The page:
WW2010
University of Illinois

WW2010
 
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Online Guides
 
  introduction
 
> meteorology
 
  remote sensing
 
  reading maps
 
  projects, activities

Meteorology
 
  introduction
 
  air masses, fronts
 
  clouds, precipitation
 
  el nino
 
  forces, winds
 
  hurricanes
 
  hydrologic cycle
 
  light, optics
 
> midlatitude cyclones
 
  severe storms
 
  weather forecasting

Midlatitude Cyclones
 
  introduction
 
  definition
 
> associated winds
 
  air masses
 
  on satellite images
 
  upper air features

User Interface
 
  graphics
> text

NOTE: We've guessed that you're not using a client that supports colored tables and have tried to compensate. Low graphics mode looks much better on clients that do... we recommend switching to Netscape 3.0 or Microsoft Internet Explorer.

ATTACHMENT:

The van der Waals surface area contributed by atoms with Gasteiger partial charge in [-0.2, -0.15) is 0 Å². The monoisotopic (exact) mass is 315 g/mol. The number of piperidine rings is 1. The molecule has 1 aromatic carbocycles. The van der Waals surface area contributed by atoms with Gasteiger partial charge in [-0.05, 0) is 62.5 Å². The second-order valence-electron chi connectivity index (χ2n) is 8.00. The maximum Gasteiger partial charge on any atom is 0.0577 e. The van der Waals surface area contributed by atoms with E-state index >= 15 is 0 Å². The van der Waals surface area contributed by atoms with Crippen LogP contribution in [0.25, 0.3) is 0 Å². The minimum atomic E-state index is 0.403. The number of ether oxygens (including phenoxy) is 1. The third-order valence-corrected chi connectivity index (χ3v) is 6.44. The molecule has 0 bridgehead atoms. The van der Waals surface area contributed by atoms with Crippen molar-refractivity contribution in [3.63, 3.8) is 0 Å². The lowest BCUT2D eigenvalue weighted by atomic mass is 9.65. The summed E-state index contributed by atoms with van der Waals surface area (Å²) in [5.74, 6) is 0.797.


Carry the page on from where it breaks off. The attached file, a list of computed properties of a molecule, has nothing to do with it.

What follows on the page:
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Winds Around Cyclones
flowing counterclockwise in the northern hemisphere

Wind barbs are useful for locating low pressure centers on surface weather maps.

Since winds flow in a counterclockwise direction around low pressure centers, look for a group of stations where the wind barbs reflect this type of wind pattern. For example, a counterclockwise wind pattern was observed in the states of Nebraska, Iowa, Minnesota and South Dakota (highlighted by the red arrow).

The low pressure center was located near the center (similar to the center of a whirlpool) with winds flowing counterclockwise around it.

So when trying to find a low pressure center on a surface weather map, use the wind barbs to identify a counterclockwise wind pattern and the low pressure center will be found near the center of circulation.



definition
Terms for using data resources. CD-ROM available.
Credits and Acknowledgments for WW2010.
Department of Atmospheric Sciences (DAS) at
the University of Illinois at Urbana-Champaign.

air masses